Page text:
18 Jul, Republic and Sentinel, reported the House conferees named by Aspinall: Johnson & Udall of course and Edmondson, plus Republicans Saylor, Hosmer and Burton. The conferees were also set on the National Water Commission bill, passed early in 1967 and held hostage til now. Reps Udall and Rhodes have done much liaison between Jackson and Aspinall in the last few weeks.
19 Jul,Tribune & Republic headline “okay of National Water Commission Act”, including Jackson saying the conference on the Basin bill would be July 23. The disagreements in the NWC bill were markers to hold up the bill until it could be considered with the Basin bill. It took less than an hour (15 minutes) to get approval. One senator noted the harmony with which Jackson and Aspinall worked.
21 Jul, Sentinel opines that nobody is really interested in the NWC; it was always part of Jackson’s strategy, and Aspinall has already dismissed it. The article speculated about what will be in the CAP bill, especially around the “augmentation” idea.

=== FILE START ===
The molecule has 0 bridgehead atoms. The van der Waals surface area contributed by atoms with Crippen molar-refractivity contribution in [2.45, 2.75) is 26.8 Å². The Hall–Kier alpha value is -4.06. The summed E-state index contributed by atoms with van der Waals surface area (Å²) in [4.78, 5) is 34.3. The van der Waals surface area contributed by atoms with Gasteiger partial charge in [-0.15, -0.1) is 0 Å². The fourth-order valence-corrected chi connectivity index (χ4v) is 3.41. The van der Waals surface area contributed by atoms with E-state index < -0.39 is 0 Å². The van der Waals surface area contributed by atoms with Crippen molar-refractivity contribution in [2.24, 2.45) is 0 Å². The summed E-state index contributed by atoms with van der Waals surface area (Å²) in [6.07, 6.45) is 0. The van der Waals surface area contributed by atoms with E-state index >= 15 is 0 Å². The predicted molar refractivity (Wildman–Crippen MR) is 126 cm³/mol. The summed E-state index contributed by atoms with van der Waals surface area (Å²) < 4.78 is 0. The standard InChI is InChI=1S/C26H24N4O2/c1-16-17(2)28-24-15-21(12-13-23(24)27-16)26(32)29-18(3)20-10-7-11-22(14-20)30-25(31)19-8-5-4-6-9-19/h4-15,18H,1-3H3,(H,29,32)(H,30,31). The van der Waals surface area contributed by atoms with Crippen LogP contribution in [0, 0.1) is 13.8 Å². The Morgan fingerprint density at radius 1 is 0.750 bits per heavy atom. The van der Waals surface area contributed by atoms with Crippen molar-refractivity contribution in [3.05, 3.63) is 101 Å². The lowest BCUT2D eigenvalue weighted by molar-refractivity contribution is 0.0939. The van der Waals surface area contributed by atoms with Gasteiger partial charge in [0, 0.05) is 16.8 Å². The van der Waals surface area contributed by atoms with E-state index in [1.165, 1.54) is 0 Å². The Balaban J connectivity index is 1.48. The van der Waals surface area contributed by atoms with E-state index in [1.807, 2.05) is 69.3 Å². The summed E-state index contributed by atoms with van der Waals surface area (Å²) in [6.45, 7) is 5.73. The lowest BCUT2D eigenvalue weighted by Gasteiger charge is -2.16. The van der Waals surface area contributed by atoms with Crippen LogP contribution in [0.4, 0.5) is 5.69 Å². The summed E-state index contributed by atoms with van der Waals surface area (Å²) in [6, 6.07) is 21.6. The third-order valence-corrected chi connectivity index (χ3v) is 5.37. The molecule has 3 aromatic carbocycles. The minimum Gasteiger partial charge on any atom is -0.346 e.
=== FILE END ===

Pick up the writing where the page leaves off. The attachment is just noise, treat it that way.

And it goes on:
Senator Anderson’s newsletter of 23 Jul was more positive about the NWC, noting previous legislation he had sponsored on water that had had positive results.
23 Jul, Republic interviews Cong Udall about upcoming conference, which he sees as having a large number of items in disagreement: “Everybody is going in cold.”
24 Jul, Tribune on two-hour opening of conference. They agreed to make no public statements until work was complete. Meeting on next day.
25 Jul, Tribune reported shortened session of preliminary nature.
26 Jul, Republic said third meeting got past speeches and ready for specifics. Meeting on next day.
27 Jul, Republic says fourth session indicated growing agreement, but still need next week.
[It had been two months since the “fateful” lunch between Jackson & Aspinall.]